From new passenger cars with electric motors to the ongoing e-bike boom—the electric revolution in private transportation is picking up speed, and challenging production planners in the industry. How can the production of rotor carriers, rotor shafts, and similar parts be made even faster, more efficient, and precise in the future? At this year’s Technology Day in Gaildorf near Schwäbisch Hall in late November, the experts at EMAG ECM gave detailed answers to these questions. Technical lectures by scientists, ECM presentations, and live machine demonstrations showed clearly how electro-chemical machining (ECM) can be used to achieve exceptionally effective production processes for e-mobility and other industries. Interested visitors also had opportunity to discuss their individual challenges and questions with the ECM experts at EMAG.
Rotor Carriers, Rotor Shafts, etc.: Technology Day at EMAG ECM Showcases Solutions for E-Mobility and More!
01/11/2018 - Markus Isgro
Electric motor production creates new challenges for production planners in many companies: drive shafts and gearing components often have complex geometries and must be built with thin walls to save weight - and may even have bore holes with complex intersections. In addition, these components need to be precisely made with lean process chains. All of the above factors have contributed to the growing importance of electro-chemical machining in e-mobility and other industries. At their second ECM Technology Day, the experts demonstrated why EMAG ECM is so successful here. “We really got into the details at this event and were able to show how, in the future, it will be possible to produce even complex parts with a lean and cost-effective ECM process chain. The processes include ECM broaching, ECM drilling, and ECM deburring,” explains Richard Keller, member of the management board of EMAG ECM, Gaildorf. The ECM experts also explained the overall advantages of their method, which functions without contact between the tool and the workpiece: There is no heat warp and almost no tool wear, and the surface quality is very high. The ECM process creates no burrs, eliminating the need for additional deburring processes in many applications. This is independent of the material hardness.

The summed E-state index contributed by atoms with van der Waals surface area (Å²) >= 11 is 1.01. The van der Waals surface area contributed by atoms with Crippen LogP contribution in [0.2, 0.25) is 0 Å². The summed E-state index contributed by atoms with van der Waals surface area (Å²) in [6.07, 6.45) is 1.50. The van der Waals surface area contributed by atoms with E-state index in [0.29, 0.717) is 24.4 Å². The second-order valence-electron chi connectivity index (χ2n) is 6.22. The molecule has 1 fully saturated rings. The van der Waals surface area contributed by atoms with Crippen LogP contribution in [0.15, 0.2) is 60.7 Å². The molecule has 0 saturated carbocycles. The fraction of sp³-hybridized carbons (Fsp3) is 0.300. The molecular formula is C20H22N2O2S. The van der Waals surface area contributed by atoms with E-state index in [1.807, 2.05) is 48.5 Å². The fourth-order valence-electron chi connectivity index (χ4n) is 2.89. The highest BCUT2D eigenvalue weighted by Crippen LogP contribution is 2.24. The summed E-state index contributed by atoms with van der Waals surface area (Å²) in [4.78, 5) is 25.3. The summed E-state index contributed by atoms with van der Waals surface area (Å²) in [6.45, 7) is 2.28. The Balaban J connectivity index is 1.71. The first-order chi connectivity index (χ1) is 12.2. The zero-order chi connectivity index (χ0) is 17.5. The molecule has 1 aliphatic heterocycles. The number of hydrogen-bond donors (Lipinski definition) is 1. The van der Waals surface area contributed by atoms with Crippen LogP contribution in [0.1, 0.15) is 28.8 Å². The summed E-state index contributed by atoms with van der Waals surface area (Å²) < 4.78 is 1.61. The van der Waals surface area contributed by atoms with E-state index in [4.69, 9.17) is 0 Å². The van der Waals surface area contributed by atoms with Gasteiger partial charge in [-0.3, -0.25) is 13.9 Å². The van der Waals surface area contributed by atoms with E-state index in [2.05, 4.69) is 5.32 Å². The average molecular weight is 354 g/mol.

Wide Range of Technologies Presented
The agenda covered many topics from theory and practice. For example, visitors had the opportunity to attend a presentation by the machine tool laboratory of RWTH Aachen about the status quo of the research into ECM technology, given by Dr. Andreas Klink, head engineer of the department for machining processes in the faculty of manufacturing process technology. EMAG presented a new, (P)ECM machine, at a significantly discounted price, in an early state of development, which will be ready for use in the near future. The agenda was rounded off by a variety of interesting ECM application examples, some demonstrated on live machines during a guided tour of the factory. In addition, visitors saw ECM machine types that are used as stand-alone solutions or as parts of modular systems—including the compact entry-level model CI 400, the modularly scalable and therefore extremely cost-effective CS stand-alone machine, the PO 900 BF, and the PO 100 SF for machining complex components for jet engines. “We are delighted about the amount of positive feedback from our visitors, who were excited about the event’s varied agenda and the high level of the technology and scientific presentations. The mix of scientific lectures, engineering know-how, and the opportunity for exchange with experts lent the event excellent practical value. On behalf of the entire team, I would like to thank all our visitors for this great day. We are already looking forward to the next occasion,” Richard Keller concludes.